Lake-Related Poetry Collections for Lakes Appreciation Month
July is Lakes Appreciation Month, sponsored by the North American Lake Management Society. It’s easy to see why this month falls in July—from lakeside Fourth of July barbecues to summer camping trips, lakes provide the setting for many iconic summer memories. They also play a prominent role in poetry. In fact, some of the most famous poets throughout history came to be known as the Lake Poets, a nod to their lives and writing careers in the Lake District of England. These four collections help you celebrate this enduring connection between poetry and the water. They’re perfect to read on the dock, with your feet dipped into the lake nearest to you.
One of the original Lake Poets, William Wordsworth’s connection to the lake is so well-known that a riff on his name even shows up in Taylor Swift’s beloved song “The Lakes.” If, like Taylor, you long to go to “the lakes where the poets went to die,” The Collected Poems of William Wordsworth will offer the perfect dose of escapism. Wordsworth’s poetry emphasizes the ordinary and the pastoral, showing how the lake, the trees, and other natural imagery colored his daily life.
While Wordsworth’s vision of the lake may be relaxing and solitary, Wherever I’m At: An Anthology of Chicago Poetry contrasts this by depicting the lake as a bustling, communal site. Bringing together the work of 160 Chicago writers and artists, the anthology takes readers across the world-class city, but multiple poems reference Lake Michigan specifically. The lake stands out as a gathering place, an oasis, and even a political symbol in these diverse poems that blend city and nature.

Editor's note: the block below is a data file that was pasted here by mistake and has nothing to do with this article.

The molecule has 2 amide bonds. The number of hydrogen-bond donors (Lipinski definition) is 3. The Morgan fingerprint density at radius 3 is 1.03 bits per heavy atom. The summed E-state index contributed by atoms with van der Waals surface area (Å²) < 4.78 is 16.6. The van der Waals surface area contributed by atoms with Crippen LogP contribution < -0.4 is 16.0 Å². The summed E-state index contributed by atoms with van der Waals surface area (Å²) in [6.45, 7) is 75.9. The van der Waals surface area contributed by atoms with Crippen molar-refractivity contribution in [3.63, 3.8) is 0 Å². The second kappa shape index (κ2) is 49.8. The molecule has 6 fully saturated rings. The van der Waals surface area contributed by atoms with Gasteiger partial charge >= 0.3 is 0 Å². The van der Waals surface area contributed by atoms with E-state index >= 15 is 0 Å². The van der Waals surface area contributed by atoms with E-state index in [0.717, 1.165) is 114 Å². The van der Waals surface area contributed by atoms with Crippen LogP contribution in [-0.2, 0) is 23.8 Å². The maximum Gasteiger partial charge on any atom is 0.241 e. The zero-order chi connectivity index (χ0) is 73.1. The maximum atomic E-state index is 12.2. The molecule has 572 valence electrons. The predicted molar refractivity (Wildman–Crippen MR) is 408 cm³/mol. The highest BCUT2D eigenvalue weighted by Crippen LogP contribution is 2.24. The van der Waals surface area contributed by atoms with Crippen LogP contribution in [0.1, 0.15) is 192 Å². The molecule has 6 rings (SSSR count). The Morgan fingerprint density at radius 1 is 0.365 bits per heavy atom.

Mary Oliver’s poetry has garnered many fans and is among the most frequently cited poetry on social media, due in part to her unrivaled ability to find sacredness, inspiration, and significance in everyday routine and in small moments. Much of her poetry unfolds outside, and in particular near the water. Dogs also influenced Oliver’s poetry, with dogs serving as companions to her throughout her life. In the aptly titled Dog Poems, Oliver visits the lake and other sites with her dog, endowing these familiar places with an adventurous, eager sense of beginner’s mind.
“The riptides you fear will take your life are the currents carrying you into mine,” Amanda Torroni writes in the opening pages of Stargazing at Noon. Throughout this collection, which took inspiration from the cycles of the moon, Torroni turns to the lake again and again as an ideal place to take in the stars and contemplate universal themes. Through both grounded, earthly imagery and celestial allusions, Torroni reckons with love, heartbreak, body image, and self-doubt as she looks to the ancient, ever-changing world around her for perspective.
Looking for more water-related poetry tips? Check out our recent post on how to channel your inner coastal grandma through poetry.